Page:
Fun ways to navigate the snow at the Resort at Paws Up

Garnet Ghost Town is one of the most popular attractions for guests visiting Montana’s Resort at Paws Up. In the summertime, guests of the luxury dude ranch can hop in a car for a 20-minute ride up to the 19th-century abandoned gold-mining town, where they can meander through the homes, general store, saloon and post office buildings that made up the mountaintop settlement.

But in the wintertime, when I visited the resort, there’s only one way to get to Garnet Ghost Town: by snowmobile. 

I had never been on a snowmobile before, and while it seemed like riding one would be a piece of cake and similar to driving a car, it was anything but. Actually, I almost reached a breaking point at the very beginning of the tour: I was so terrified the machine was too powerful for me and had so much trouble getting it under control that I thought I was going to be that person who had to ride on the back of someone else’s snowmobile instead of driving my own in order to keep the tour on schedule.

And while there’s no shame in that, I refused to let that be me — this was an adventure after all, and I wasn’t going to give up that easily. I doubled-down on my determination and finally figured out how to control the thing.

We left the Wilderness Outpost, where most activities at Paws Up begin, and set out for the trail up the mountain to Garnet. I could feel we were getting closer as the temperature dropped. Every now and then we turned a corner that revealed the valley far below and what we’d left behind.

We stopped at an abandoned and federally preserved settlement along the trail known as Two Guns, named for a miner who lived there and always had two guns strapped to his waist. It was a nice respite on the climb to the top, coming a good 20 to 30 minutes into the trek.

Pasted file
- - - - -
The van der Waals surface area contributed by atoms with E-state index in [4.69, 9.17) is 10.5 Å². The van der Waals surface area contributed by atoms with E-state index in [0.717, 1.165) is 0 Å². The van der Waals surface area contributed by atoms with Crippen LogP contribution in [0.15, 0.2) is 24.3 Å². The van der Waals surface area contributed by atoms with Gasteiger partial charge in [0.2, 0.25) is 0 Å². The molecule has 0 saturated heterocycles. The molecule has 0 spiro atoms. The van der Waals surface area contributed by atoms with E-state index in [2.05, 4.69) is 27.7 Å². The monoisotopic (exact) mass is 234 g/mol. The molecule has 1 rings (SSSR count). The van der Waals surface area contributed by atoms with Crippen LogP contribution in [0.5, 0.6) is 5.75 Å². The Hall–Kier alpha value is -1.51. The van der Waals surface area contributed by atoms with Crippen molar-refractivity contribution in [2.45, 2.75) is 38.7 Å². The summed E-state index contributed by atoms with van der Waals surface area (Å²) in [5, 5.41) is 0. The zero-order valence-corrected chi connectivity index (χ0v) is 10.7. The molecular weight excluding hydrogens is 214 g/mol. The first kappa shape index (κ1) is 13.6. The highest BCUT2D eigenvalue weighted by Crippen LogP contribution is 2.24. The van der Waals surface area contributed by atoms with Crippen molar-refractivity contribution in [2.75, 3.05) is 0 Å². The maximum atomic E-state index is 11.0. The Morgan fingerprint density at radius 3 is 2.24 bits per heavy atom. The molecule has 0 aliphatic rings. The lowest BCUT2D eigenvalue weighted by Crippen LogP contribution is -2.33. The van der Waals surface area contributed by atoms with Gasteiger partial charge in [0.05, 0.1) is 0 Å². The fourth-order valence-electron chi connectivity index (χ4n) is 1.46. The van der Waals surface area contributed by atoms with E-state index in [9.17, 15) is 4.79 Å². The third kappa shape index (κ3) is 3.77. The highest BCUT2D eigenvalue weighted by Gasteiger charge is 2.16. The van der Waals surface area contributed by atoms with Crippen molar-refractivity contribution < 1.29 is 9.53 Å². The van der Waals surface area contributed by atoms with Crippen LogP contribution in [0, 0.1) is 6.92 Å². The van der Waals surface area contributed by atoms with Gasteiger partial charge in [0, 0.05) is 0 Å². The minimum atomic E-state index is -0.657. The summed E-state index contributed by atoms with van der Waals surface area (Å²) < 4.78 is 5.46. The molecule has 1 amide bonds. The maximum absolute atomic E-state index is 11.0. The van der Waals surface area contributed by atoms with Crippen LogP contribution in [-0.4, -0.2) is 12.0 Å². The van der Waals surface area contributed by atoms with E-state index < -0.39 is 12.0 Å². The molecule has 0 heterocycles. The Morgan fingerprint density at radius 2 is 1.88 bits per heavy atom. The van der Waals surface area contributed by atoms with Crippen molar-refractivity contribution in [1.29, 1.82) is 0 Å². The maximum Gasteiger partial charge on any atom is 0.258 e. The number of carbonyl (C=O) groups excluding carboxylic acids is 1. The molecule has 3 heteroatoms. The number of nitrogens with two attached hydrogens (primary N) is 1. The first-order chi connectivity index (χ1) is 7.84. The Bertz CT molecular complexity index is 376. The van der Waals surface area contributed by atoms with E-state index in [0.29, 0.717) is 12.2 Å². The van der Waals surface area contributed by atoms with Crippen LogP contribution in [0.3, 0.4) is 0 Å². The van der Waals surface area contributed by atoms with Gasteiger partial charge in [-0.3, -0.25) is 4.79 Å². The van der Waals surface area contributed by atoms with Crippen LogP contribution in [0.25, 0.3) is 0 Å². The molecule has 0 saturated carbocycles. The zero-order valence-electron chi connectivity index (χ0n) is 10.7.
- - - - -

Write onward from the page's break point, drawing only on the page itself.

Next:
The snowmobile ride ended up being my favorite activity at Paws Up. While just riding the snowmobiles in an open field would have been fun, too, the ghost town tour feature made the experience even more exciting.

Rates for snowmobile rides, including to Garnet Ghost Town, vary depending on how long you want the tour to last. The Garnet Ghost Town tour starts at $295 for approximately two and a half hours, while the Extended Backcountry Tour lasts for three and a half hours and starts at $395. There are additional charges for backseat riders. 

The Cosmo Gordon Lodge is part of the Big Timber Home collection featured at the Resort at Paws Up.

One cool bike

Snowmobiling wasn’t the only activity I took advantage of at Paws Up that had me living in the fast lane.

The resort has a new fleet of electric MoonBikes. It’s among the first resorts in the U.S. to acquire a fleet of the popular European snow bike. 

I got the hang of riding my MoonBike fairly quickly, riding it in the open field where I had seen a number of other guests ripping through the snow the day before. My MoonBike experience was a quick one because it ended up being too cold for me to ride for longer than 30 minutes, but guests can pay $205 for a 90-minute session.

If guests are looking for a tamer winter adventure, Paws Up has that covered, too.

One option is horseback riding on a trail alongside the Blackfoot River, just a mile or two from the resort’s main village area. It’s peaceful and incredibly beautiful, and there’s a great opportunity on this activity to learn about horses and the relationships people build with them.

The view from a dog sled driven by former Iditarod mushers.

Dog-sledding with former Iditarod mushers is also on the resort’s lineup of offerings. Believe it or not, it turned out to be a surprisingly soothing experience. 

When guests arrive at the takeoff point, they’re asked if they’d like to steer the sled or if they’d prefer to be a passenger.

If it weren’t for the below-freezing temperatures that day, hands-down I would have opted to drive the sled. But I decided to bundle up, take in the sights and snap a few photos and videos along the ride instead. And it was worth it. 

I imagined the dogs were going to be going 100 mph with the cold wind whipping in my face. But once we took off I noticed they were a little slower, more graceful in pace, than I had anticipated.

Rates at Paws Up include breakfast, lunch, dinner and a selection of beverages. Activities, spa services and guided excursions are available at an additional fee.  Nightly rates for the Big Timber Homes, such as the Cosmo Gordon property where I stayed, start at $2,050 in the fall, winter and spring. 

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